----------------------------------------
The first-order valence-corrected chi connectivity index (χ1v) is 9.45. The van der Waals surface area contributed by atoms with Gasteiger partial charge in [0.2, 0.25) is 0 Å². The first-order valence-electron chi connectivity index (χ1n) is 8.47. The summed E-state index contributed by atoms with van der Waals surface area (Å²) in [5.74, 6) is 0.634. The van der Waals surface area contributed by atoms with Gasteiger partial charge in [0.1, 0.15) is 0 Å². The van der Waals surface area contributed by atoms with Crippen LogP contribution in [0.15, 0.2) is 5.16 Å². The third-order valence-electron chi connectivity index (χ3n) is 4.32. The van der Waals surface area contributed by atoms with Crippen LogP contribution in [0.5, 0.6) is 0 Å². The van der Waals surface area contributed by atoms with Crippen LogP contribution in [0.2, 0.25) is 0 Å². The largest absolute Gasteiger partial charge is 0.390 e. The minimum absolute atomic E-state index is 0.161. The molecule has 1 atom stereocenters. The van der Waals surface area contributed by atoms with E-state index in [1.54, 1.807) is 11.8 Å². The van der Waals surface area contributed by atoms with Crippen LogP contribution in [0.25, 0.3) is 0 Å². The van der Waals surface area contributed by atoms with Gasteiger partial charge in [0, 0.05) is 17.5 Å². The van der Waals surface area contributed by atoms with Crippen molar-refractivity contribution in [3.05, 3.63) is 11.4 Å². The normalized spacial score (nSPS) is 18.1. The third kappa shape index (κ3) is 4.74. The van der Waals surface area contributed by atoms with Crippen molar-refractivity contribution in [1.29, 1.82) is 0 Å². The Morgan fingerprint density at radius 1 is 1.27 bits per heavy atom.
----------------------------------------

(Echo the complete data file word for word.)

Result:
The first-order valence-corrected chi connectivity index (χ1v) is 9.45. The van der Waals surface area contributed by atoms with Gasteiger partial charge in [0.2, 0.25) is 0 Å². The first-order valence-electron chi connectivity index (χ1n) is 8.47. The summed E-state index contributed by atoms with van der Waals surface area (Å²) in [5.74, 6) is 0.634. The van der Waals surface area contributed by atoms with Gasteiger partial charge in [0.1, 0.15) is 0 Å². The van der Waals surface area contributed by atoms with Crippen LogP contribution in [0.15, 0.2) is 5.16 Å². The third-order valence-electron chi connectivity index (χ3n) is 4.32. The van der Waals surface area contributed by atoms with Crippen LogP contribution in [0.5, 0.6) is 0 Å². The van der Waals surface area contributed by atoms with Crippen LogP contribution in [0.2, 0.25) is 0 Å². The largest absolute Gasteiger partial charge is 0.390 e. The minimum absolute atomic E-state index is 0.161. The molecule has 1 atom stereocenters. The van der Waals surface area contributed by atoms with E-state index in [1.54, 1.807) is 11.8 Å². The van der Waals surface area contributed by atoms with Crippen LogP contribution in [0.25, 0.3) is 0 Å². The van der Waals surface area contributed by atoms with Gasteiger partial charge in [0, 0.05) is 17.5 Å². The van der Waals surface area contributed by atoms with Crippen molar-refractivity contribution in [3.05, 3.63) is 11.4 Å². The normalized spacial score (nSPS) is 18.1. The third kappa shape index (κ3) is 4.74. The van der Waals surface area contributed by atoms with Crippen molar-refractivity contribution in [1.29, 1.82) is 0 Å². The Morgan fingerprint density at radius 1 is 1.27 bits per heavy atom.